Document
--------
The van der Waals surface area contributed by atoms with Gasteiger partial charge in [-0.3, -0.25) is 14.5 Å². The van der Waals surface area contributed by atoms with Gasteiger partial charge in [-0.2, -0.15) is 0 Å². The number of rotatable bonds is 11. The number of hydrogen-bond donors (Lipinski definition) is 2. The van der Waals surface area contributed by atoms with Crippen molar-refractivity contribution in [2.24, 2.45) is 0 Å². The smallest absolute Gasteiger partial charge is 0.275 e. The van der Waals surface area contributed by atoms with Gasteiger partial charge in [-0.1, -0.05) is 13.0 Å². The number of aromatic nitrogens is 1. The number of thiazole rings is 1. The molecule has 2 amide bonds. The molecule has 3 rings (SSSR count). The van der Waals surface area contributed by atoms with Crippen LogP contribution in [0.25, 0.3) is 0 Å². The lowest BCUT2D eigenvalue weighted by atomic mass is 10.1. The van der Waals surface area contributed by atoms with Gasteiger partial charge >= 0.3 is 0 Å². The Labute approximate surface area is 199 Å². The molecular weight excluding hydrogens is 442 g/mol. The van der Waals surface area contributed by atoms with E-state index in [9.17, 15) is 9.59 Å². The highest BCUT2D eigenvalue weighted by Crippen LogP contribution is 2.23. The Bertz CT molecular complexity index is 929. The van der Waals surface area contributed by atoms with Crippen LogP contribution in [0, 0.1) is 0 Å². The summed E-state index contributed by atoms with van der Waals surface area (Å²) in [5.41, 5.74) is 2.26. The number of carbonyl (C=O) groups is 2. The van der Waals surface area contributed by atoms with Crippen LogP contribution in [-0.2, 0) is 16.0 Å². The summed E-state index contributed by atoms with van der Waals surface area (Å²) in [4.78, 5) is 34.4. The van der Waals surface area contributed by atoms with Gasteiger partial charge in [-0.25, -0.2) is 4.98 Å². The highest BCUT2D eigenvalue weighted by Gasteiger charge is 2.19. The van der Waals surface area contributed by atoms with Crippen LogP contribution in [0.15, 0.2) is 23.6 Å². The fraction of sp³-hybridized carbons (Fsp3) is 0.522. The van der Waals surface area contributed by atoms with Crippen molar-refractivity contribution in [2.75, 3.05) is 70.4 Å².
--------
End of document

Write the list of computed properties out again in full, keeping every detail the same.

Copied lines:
The van der Waals surface area contributed by atoms with Gasteiger partial charge in [-0.3, -0.25) is 14.5 Å². The van der Waals surface area contributed by atoms with Gasteiger partial charge in [-0.2, -0.15) is 0 Å². The number of rotatable bonds is 11. The number of hydrogen-bond donors (Lipinski definition) is 2. The van der Waals surface area contributed by atoms with Crippen molar-refractivity contribution in [2.24, 2.45) is 0 Å². The smallest absolute Gasteiger partial charge is 0.275 e. The van der Waals surface area contributed by atoms with Gasteiger partial charge in [-0.1, -0.05) is 13.0 Å². The number of aromatic nitrogens is 1. The number of thiazole rings is 1. The molecule has 2 amide bonds. The molecule has 3 rings (SSSR count). The van der Waals surface area contributed by atoms with Crippen LogP contribution in [0.25, 0.3) is 0 Å². The lowest BCUT2D eigenvalue weighted by atomic mass is 10.1. The van der Waals surface area contributed by atoms with Gasteiger partial charge >= 0.3 is 0 Å². The Labute approximate surface area is 199 Å². The molecular weight excluding hydrogens is 442 g/mol. The van der Waals surface area contributed by atoms with E-state index in [9.17, 15) is 9.59 Å². The highest BCUT2D eigenvalue weighted by Crippen LogP contribution is 2.23. The Bertz CT molecular complexity index is 929. The van der Waals surface area contributed by atoms with Crippen LogP contribution in [0, 0.1) is 0 Å². The summed E-state index contributed by atoms with van der Waals surface area (Å²) in [5.41, 5.74) is 2.26. The number of carbonyl (C=O) groups is 2. The van der Waals surface area contributed by atoms with Crippen LogP contribution in [-0.2, 0) is 16.0 Å². The summed E-state index contributed by atoms with van der Waals surface area (Å²) in [4.78, 5) is 34.4. The van der Waals surface area contributed by atoms with Gasteiger partial charge in [-0.25, -0.2) is 4.98 Å². The highest BCUT2D eigenvalue weighted by Gasteiger charge is 2.19. The van der Waals surface area contributed by atoms with Crippen LogP contribution in [0.15, 0.2) is 23.6 Å². The fraction of sp³-hybridized carbons (Fsp3) is 0.522. The van der Waals surface area contributed by atoms with Crippen molar-refractivity contribution in [2.75, 3.05) is 70.4 Å².